Cross your fingersBy TIM BEELAND,
We sprung our clocks ahead an hour Friday night — or I should say I sprung ‘em — to avoid the early-week fatigue from losing an hour of sleep but it didn’t help. Six o’clock still seemed like 5:00 a.m. to me on Monday morning.
I suppose it could also have something to do with a full moon coming at the same time as Daylight Saving Time, and the primary election (election fatigue) as well. At press time on Tuesday the polls were still open, so how the voting went in Scott County was yet to be determined. The results will be on our website at www.sctonline.net Wednesday and for those that don’t have Internet, results will be posted in next week’s print edition.
On top of losing an hour (or more) of sleep, all the weird phenomenons that some say are associated with full moons, all the election hoopla and some really strange characters involved there, the news of the very contagious coronovirus that, as of this writing, we’ve been spared from here in Mississippi, and the ups and downs of the stock market, this work week will end with a Friday the 13th.
Geez! And to think bad things are supposed to come in threes!
Oh, and I think I read that we could get more rain in the coming days. Ouch!
We’re trying to get some land cleared and I’m beginning to wonder if the weather is ever going to cooperate. I’m afraid the highly evasive bamboo cane and privet hedge will have already claimed another foot or two of the yard before it ever gets dry enough for the mulching man to mulch it all down.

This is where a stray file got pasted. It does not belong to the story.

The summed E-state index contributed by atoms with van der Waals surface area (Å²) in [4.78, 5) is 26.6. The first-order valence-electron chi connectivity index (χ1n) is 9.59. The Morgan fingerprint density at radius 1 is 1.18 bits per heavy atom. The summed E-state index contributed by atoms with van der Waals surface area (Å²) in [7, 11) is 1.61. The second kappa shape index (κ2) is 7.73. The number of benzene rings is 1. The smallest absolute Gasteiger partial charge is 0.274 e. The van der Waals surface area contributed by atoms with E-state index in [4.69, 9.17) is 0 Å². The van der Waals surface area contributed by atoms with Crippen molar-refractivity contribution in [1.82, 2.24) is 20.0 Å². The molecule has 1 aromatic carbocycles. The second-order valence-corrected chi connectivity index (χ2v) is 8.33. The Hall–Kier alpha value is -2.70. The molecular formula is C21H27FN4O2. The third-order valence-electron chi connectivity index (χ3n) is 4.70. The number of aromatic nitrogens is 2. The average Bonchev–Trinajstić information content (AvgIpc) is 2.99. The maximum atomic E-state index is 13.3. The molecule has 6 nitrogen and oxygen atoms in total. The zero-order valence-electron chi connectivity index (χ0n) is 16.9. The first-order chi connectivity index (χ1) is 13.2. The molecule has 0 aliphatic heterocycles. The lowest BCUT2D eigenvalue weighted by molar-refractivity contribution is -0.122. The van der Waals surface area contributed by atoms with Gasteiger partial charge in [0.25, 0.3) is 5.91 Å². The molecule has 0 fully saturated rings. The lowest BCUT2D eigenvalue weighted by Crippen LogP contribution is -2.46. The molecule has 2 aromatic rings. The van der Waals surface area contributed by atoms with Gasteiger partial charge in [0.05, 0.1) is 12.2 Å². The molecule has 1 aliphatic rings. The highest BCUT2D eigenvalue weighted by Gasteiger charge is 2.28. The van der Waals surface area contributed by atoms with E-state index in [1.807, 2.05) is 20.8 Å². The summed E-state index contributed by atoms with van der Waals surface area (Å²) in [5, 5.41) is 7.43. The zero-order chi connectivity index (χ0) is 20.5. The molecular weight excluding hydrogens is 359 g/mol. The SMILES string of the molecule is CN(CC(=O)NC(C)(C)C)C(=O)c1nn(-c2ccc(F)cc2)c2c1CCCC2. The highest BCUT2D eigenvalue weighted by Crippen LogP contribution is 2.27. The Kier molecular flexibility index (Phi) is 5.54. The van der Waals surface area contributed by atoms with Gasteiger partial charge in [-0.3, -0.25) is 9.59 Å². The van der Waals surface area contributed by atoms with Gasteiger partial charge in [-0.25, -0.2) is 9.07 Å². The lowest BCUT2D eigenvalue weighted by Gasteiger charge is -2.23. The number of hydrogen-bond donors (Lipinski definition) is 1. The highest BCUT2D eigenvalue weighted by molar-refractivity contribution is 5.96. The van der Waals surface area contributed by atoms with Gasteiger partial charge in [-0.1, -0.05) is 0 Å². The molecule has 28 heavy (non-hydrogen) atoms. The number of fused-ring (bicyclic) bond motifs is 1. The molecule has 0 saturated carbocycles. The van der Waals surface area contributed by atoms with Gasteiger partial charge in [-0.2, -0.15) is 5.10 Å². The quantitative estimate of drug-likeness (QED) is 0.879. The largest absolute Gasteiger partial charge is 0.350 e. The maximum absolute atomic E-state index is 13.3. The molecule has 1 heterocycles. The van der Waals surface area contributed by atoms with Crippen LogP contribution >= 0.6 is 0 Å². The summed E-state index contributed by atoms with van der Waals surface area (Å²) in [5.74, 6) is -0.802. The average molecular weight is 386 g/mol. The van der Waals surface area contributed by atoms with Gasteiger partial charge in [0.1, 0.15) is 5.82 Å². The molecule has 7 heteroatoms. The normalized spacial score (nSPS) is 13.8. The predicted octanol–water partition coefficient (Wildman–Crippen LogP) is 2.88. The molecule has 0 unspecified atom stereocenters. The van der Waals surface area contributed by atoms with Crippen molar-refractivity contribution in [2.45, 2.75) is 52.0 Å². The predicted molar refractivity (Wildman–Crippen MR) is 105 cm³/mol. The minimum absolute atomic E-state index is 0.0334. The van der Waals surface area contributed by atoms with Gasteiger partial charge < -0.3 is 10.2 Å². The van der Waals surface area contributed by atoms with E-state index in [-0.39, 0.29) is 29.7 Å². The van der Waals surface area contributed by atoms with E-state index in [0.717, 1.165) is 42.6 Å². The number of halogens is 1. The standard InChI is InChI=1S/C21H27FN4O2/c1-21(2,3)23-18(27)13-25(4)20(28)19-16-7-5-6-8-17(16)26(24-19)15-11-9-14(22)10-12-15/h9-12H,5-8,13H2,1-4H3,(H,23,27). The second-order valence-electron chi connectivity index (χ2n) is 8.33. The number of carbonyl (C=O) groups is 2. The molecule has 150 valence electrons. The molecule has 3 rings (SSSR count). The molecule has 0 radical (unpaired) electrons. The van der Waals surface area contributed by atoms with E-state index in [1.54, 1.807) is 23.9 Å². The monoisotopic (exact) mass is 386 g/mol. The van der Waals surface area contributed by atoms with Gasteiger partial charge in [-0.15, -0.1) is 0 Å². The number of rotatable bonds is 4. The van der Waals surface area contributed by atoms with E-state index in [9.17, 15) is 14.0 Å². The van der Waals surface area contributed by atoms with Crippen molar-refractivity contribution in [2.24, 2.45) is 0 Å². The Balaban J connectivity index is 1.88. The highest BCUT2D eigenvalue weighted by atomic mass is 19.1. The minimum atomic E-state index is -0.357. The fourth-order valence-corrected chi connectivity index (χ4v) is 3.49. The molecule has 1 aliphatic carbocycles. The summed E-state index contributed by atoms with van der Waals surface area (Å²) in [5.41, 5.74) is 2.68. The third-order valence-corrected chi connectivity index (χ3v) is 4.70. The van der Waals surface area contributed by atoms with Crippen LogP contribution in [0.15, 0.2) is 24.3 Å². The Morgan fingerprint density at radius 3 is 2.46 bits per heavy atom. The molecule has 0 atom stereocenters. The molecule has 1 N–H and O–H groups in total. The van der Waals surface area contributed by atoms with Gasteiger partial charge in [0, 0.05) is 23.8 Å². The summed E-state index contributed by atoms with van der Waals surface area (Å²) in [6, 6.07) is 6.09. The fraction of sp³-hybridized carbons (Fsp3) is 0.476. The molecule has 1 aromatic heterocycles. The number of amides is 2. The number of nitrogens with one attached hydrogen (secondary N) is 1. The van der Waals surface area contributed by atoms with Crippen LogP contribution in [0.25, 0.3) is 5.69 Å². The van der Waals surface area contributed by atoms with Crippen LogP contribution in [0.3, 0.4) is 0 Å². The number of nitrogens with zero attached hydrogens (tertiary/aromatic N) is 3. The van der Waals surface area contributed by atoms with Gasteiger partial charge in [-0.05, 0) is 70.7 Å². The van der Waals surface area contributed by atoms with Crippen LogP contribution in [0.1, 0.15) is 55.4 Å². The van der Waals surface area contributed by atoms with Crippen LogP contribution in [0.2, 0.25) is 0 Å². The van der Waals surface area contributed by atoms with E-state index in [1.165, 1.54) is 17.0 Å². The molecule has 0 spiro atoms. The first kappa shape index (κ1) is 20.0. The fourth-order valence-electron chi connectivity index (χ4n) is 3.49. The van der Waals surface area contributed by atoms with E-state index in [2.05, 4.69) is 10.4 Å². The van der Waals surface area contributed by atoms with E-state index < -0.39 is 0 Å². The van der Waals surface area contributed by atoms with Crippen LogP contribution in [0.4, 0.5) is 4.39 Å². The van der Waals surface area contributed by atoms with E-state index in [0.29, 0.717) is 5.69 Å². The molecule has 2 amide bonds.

Plus the super highly evasive flowering vine known as Wisteria has already started making its march across the land once again. Kudzu has nothing on cane, privet and Wisteria. Nothing!
To add insult to injury, my grandfather and great-grandfather, both of whom claimed our house as home long before we did, planted all this stuff. My mom used to say her grandfather, Daddy Jim, planted the Wisteria at the end of the porch to shade his napping place from the heat of the day. She said my grandfather, Herbie, planted the cane and privet to block the winter wind off of the old fig tree.
Both plans worked at some point, I suppose, but the lack of upkeep between the time of their deaths decades ago and wife, Danny, and I taking charge of said upkeep about 10 or 12 years ago caused major problems. Add in a bunch of downed trees and lingering stumps from Hurricane Katrina 15 years ago that limited lawn mower access and the problems quickly multiplied/invaded.
Today the privet will grab you and never let you go if you wander in the back woods very long, and the cane has long since swallowed up the fig tree all together. When it comes to napping on the porch, Daddy Jim’s cot has been gone for as long as I can remember, and we now have a swing in that spot. We do our best to keep the Wisteria cut back so it can not reach out and strangle us, and everything around, as we take an afternoon glide, but we do keep a sharp machete close by just in case.
Readers can see that we don’t need any more rain, anytime soon, so the mulching man can do his magic and make the old home place all pretty and clear again. And, we certainly do not need any bad luck come Friday.
I do have to wonder, though, what things will be like up on our hill once the mulching man has come and gone. Right now there is a pretty thick barrier of brush on two, almost three, sides of the house. The old place has always taken a lot of wind from the north, but the south side has been decently sheltered.
It seems that although that cane and privet never helped much with the winter wind, summer storms blowing in from the south were blocked off. With a little good luck, and good weather, we should know how it is all going to work out by the first day of spring.
Cross your fingers!